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Local temple priest among five arrested in deer poaching case

The accused were poaching at the Ranebennur shrine and selling it to the priest’s clients for hundreds of thousands of rupees a skin

The accused were poaching at the Ranebennur shrine and selling it to the priest’s clients for hundreds of thousands of rupees a skin

The Belagavi Division Mobile Forestry Team dismantled a black deer poaching racket and arrested a 32-year-old temple priest who was running it.

Officials said the defendants were poaching at the Ranebennur sanctuary by setting a trap, an iron net across the forest area at night before releasing trained hunting dogs to chase them in one direction and also setting explosives in a packet of edibles to attract blackbucks.

The defendants also confessed that they would draw electricity illegally and deliver it through the forest area to electrocute the blackbucks and kill them, officials added. The accused would then take out the skin, horns and meat to resell to the priest’s customers for hundreds of thousands of rupees per skin.

Based on a whistleblower, Seema Garg, Additional Chief Forest Conservator (Vigilance), ordered forest officials to investigate the matter. A team led by Suresh Teli, Assistant Forest Conservator, approached the gang under the pretense of being buyers and struck a deal for three pelts.

Officials nabbed Tyagaraj Lakshman Lamani, 24, and his associate Gurunath Basavaraj, 23, when they came to hand over three skins at the Ranebennur Bypass on Saturday.

Based on their information, the police arrested Beerappa Nagappa Medleri, 32, the priest of the Devaragudda temple, who also runs an ashram. Medleri operated through his gang of hunters which included Theerkappa Marappa Goder, 50, and Nagappa Dyamappa Harijan, 45.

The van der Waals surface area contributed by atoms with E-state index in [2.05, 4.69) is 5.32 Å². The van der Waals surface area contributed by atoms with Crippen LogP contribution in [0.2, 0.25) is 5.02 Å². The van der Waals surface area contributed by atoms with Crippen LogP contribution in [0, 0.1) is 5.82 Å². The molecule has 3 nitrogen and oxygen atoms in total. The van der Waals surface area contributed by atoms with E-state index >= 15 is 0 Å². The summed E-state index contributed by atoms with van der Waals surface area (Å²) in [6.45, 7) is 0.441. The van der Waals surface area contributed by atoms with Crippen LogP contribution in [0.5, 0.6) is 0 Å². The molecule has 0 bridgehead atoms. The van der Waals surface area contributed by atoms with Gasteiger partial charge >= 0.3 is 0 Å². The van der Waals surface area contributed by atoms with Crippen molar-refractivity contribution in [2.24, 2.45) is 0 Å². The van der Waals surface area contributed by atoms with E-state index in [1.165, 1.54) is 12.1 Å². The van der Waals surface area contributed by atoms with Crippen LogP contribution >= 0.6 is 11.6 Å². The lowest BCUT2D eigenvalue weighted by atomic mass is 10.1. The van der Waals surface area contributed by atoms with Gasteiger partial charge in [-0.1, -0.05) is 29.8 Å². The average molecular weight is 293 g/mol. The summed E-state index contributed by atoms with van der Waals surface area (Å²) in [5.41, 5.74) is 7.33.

Buyers attracted by religious beliefs

Investigations revealed that Beerappa would attract wealthy devotees visiting the Devaragudda temple by peddling the belief that possession of the buckskin would bring them fortune. He also promised to send them the skin through his contacts. After the deal, he would have his hunting party get the hide or horns as per the deal. The horns were sold to vehicle owners, who placed them as trophies in front of their vehicles.

Many dealers who sell pooja items also buy buckskin, cut to the size of chocolate wrappers, which are in high demand by a particular community for their ritual, the officials added. The chocolate wrapper-sized skin is a cheap and quick item and also avoids legal hassles, officials added.

Beerappa reportedly confessed to poaching five blackbucks this year, but officials only managed to obtain three pelts.

The gang has been operating for two years, but officials are investigating further to determine their criminal activities and network. Last year, Beerappa was convicted under the Wildlife Act for selling sand boa.